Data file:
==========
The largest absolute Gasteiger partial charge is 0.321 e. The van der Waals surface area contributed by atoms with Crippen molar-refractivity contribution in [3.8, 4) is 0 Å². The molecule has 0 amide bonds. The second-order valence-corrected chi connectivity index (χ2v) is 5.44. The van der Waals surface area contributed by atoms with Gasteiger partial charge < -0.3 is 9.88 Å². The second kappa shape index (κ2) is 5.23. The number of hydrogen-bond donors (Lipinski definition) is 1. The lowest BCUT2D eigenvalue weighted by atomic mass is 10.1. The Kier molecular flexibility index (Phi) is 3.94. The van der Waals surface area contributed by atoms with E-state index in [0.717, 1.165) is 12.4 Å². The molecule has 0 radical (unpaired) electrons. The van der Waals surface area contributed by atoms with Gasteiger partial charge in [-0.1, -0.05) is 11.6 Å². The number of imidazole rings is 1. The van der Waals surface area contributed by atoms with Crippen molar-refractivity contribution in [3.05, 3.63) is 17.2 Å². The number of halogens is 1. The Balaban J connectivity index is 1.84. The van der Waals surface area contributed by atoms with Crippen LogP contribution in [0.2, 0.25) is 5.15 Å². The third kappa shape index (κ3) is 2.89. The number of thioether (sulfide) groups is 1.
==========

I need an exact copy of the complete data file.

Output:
The largest absolute Gasteiger partial charge is 0.321 e. The van der Waals surface area contributed by atoms with Crippen molar-refractivity contribution in [3.8, 4) is 0 Å². The molecule has 0 amide bonds. The second-order valence-corrected chi connectivity index (χ2v) is 5.44. The van der Waals surface area contributed by atoms with Gasteiger partial charge < -0.3 is 9.88 Å². The second kappa shape index (κ2) is 5.23. The number of hydrogen-bond donors (Lipinski definition) is 1. The lowest BCUT2D eigenvalue weighted by atomic mass is 10.1. The Kier molecular flexibility index (Phi) is 3.94. The van der Waals surface area contributed by atoms with E-state index in [0.717, 1.165) is 12.4 Å². The molecule has 0 radical (unpaired) electrons. The van der Waals surface area contributed by atoms with Gasteiger partial charge in [-0.1, -0.05) is 11.6 Å². The number of imidazole rings is 1. The van der Waals surface area contributed by atoms with Crippen molar-refractivity contribution in [3.05, 3.63) is 17.2 Å². The number of halogens is 1. The Balaban J connectivity index is 1.84. The van der Waals surface area contributed by atoms with Crippen LogP contribution in [0.2, 0.25) is 5.15 Å². The third kappa shape index (κ3) is 2.89. The number of thioether (sulfide) groups is 1.